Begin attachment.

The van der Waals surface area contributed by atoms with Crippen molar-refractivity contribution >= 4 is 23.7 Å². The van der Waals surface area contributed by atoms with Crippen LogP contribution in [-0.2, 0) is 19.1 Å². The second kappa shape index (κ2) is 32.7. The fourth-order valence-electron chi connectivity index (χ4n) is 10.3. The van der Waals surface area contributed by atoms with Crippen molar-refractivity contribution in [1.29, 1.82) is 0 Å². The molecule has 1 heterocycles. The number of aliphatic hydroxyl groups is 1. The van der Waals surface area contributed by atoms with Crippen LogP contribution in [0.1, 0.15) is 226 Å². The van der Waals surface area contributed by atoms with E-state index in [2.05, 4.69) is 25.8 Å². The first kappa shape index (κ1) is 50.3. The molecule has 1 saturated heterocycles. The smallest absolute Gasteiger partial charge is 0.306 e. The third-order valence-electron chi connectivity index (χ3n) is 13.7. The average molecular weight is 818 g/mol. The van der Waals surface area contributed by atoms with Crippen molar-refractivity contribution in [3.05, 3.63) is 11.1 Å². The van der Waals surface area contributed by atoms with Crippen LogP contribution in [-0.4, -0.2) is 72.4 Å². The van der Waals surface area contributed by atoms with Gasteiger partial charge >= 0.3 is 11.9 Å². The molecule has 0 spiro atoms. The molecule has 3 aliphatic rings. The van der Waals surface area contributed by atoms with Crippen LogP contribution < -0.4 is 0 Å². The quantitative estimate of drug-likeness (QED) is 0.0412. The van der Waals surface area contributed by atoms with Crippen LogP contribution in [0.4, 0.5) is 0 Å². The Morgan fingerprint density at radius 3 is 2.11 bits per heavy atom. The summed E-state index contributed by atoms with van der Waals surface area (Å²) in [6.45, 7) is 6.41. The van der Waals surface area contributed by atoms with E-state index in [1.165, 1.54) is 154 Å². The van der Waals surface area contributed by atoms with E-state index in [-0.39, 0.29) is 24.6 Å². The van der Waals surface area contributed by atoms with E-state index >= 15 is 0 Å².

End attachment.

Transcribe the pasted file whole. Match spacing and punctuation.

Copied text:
The van der Waals surface area contributed by atoms with Crippen molar-refractivity contribution >= 4 is 23.7 Å². The van der Waals surface area contributed by atoms with Crippen LogP contribution in [-0.2, 0) is 19.1 Å². The second kappa shape index (κ2) is 32.7. The fourth-order valence-electron chi connectivity index (χ4n) is 10.3. The van der Waals surface area contributed by atoms with Crippen molar-refractivity contribution in [1.29, 1.82) is 0 Å². The molecule has 1 heterocycles. The number of aliphatic hydroxyl groups is 1. The van der Waals surface area contributed by atoms with Crippen LogP contribution in [0.1, 0.15) is 226 Å². The van der Waals surface area contributed by atoms with E-state index in [2.05, 4.69) is 25.8 Å². The first kappa shape index (κ1) is 50.3. The molecule has 1 saturated heterocycles. The smallest absolute Gasteiger partial charge is 0.306 e. The third-order valence-electron chi connectivity index (χ3n) is 13.7. The average molecular weight is 818 g/mol. The van der Waals surface area contributed by atoms with Crippen molar-refractivity contribution in [3.05, 3.63) is 11.1 Å². The van der Waals surface area contributed by atoms with Crippen LogP contribution in [-0.4, -0.2) is 72.4 Å². The van der Waals surface area contributed by atoms with Gasteiger partial charge >= 0.3 is 11.9 Å². The molecule has 0 spiro atoms. The molecule has 3 aliphatic rings. The van der Waals surface area contributed by atoms with Crippen LogP contribution < -0.4 is 0 Å². The quantitative estimate of drug-likeness (QED) is 0.0412. The van der Waals surface area contributed by atoms with Crippen LogP contribution in [0.4, 0.5) is 0 Å². The Morgan fingerprint density at radius 3 is 2.11 bits per heavy atom. The summed E-state index contributed by atoms with van der Waals surface area (Å²) in [6.45, 7) is 6.41. The van der Waals surface area contributed by atoms with E-state index in [1.165, 1.54) is 154 Å². The van der Waals surface area contributed by atoms with E-state index in [-0.39, 0.29) is 24.6 Å². The van der Waals surface area contributed by atoms with E-state index >= 15 is 0 Å².